Even Taser usage relates to this. It's so much easier to Tase an EDP than talk him/her down. It's so much easier to Tase a verbally non-compliant subject than to talk them down. The Taser DOES have it's place on the officer's belt. It allows instant control of a subject who cannot be controlled by other means. It allows the officer to control a subject without going "hands on" which is FAR more dangerous to both parties BUT it is being used way too much. Sometimes when you have a a hammer everything starts to look like a nail. I've Tased people before and every single one needed Tasing because other options failed.

My bottom line is if we start producing officers who have the right mindset, that police work is not about the number of arrests you make but about the number of kids you set straight. That it is not about being Billy Badass 24/7 but developing the relationship with the local criminals that while you won't harass them you WILL mess up their day if they do stupid things. That it is not about your badge & firearm but it is about actually serving the greater good of the community in which you work.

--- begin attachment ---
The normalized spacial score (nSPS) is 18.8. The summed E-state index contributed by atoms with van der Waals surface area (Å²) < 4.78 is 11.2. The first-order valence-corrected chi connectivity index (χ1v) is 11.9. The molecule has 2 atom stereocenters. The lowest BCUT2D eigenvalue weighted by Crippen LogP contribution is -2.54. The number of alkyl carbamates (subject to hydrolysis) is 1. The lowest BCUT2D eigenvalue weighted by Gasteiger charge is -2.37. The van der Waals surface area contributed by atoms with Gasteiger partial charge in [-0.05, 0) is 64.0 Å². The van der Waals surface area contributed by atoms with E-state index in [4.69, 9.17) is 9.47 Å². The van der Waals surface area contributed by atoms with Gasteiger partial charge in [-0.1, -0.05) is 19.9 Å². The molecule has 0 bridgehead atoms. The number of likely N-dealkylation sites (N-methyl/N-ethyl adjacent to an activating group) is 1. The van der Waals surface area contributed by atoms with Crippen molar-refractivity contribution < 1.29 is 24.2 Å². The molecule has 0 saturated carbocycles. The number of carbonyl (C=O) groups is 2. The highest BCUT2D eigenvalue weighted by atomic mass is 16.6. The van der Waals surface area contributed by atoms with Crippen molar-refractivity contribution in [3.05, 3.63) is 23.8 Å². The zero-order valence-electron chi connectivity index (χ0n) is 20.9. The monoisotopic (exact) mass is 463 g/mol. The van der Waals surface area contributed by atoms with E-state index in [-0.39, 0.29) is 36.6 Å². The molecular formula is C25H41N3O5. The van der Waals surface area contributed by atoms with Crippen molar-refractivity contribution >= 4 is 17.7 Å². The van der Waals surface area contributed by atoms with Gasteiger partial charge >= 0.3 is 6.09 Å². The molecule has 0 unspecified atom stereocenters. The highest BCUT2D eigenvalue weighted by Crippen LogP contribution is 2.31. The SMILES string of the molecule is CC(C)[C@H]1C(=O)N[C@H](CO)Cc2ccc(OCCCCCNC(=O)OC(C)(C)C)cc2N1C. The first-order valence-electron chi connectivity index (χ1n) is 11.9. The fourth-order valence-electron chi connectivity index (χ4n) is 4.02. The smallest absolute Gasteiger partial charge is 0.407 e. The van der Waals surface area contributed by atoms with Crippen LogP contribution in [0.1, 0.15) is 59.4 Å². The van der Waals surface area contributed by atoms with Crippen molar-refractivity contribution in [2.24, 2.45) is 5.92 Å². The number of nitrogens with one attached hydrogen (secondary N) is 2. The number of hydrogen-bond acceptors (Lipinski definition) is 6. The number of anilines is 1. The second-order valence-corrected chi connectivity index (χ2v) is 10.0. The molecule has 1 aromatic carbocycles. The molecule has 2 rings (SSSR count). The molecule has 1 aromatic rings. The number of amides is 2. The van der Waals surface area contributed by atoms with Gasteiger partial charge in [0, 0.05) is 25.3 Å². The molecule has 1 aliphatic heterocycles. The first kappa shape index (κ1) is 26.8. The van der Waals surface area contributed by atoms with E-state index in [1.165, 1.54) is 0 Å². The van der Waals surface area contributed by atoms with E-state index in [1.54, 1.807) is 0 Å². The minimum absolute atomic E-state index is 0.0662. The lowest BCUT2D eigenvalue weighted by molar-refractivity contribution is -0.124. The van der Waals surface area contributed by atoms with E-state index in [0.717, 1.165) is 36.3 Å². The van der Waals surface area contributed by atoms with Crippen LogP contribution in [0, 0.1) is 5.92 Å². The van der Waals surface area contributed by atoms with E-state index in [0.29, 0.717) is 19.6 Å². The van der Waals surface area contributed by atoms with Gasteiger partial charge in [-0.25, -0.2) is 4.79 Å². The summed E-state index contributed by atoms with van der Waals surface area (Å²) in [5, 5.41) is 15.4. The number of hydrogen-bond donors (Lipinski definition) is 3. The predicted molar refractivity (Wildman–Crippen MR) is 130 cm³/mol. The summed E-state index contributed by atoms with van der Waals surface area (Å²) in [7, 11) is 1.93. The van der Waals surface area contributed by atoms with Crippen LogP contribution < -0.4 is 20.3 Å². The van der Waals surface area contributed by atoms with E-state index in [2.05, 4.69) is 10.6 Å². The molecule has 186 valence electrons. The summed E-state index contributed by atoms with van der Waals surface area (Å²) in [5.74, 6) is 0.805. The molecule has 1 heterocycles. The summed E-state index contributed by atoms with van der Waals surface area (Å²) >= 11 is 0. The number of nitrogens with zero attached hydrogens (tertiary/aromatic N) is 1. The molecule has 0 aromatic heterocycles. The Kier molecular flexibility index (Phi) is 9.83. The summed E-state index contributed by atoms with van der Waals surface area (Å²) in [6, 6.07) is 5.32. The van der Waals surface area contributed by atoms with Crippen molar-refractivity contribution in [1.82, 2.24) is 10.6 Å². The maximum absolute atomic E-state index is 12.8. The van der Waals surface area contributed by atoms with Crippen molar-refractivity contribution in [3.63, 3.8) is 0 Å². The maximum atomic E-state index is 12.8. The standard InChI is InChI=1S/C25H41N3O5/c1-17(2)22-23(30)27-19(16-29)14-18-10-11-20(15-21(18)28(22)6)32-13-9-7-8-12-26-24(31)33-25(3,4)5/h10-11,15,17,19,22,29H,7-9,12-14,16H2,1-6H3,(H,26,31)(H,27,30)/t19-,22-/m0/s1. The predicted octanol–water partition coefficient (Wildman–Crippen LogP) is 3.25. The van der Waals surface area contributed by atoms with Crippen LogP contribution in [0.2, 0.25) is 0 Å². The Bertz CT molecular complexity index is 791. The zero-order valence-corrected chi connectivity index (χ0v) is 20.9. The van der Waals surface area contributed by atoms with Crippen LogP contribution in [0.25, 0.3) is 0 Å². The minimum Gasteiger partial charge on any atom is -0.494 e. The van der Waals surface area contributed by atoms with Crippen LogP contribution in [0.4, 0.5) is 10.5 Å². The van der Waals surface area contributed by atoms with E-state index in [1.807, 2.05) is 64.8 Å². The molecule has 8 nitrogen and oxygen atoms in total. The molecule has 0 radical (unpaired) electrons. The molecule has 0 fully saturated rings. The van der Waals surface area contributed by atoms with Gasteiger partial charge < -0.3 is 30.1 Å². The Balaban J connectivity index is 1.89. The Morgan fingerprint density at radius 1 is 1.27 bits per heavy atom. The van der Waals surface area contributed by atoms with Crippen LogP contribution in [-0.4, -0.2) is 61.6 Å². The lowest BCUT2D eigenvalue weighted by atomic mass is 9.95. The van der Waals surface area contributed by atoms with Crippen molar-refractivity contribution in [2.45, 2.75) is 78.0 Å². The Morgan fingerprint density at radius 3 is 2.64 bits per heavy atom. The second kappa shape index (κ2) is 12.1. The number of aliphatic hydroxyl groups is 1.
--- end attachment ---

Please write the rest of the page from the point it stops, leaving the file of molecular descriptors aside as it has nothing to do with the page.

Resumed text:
It is also about treating everyone you make contact with in a respectful and courteous manner but also having that plan to kill anyone who tries to put you in a pine box. The ability to maintain that mental state also takes work and it seems too many officers nowadays default to the latter part of that statement without remembering the former.

Solutions to the issue- I honestly have none. Wish I did... All that I did was ensure rookies who got assigned to me understood that I expected them to treat every single person they met, criminal and civilian alike as if it was their mother. What that means is that until the time came to put a round in the subject's melon the absolute minimal amount of force was used- whether it was simply presence or voice commands all the way up to OC and Tasing. If you wouldn't do it to moms (assuming she was out of control) then don't do it at all.

Sorry for the long winded post- I've had around 3 beers too many tonight
edit on 27-6-2011 by SFA437 because: (no reason given)



posted on Jun, 27 2011 @ 04:33 AM
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reply to post by SFA437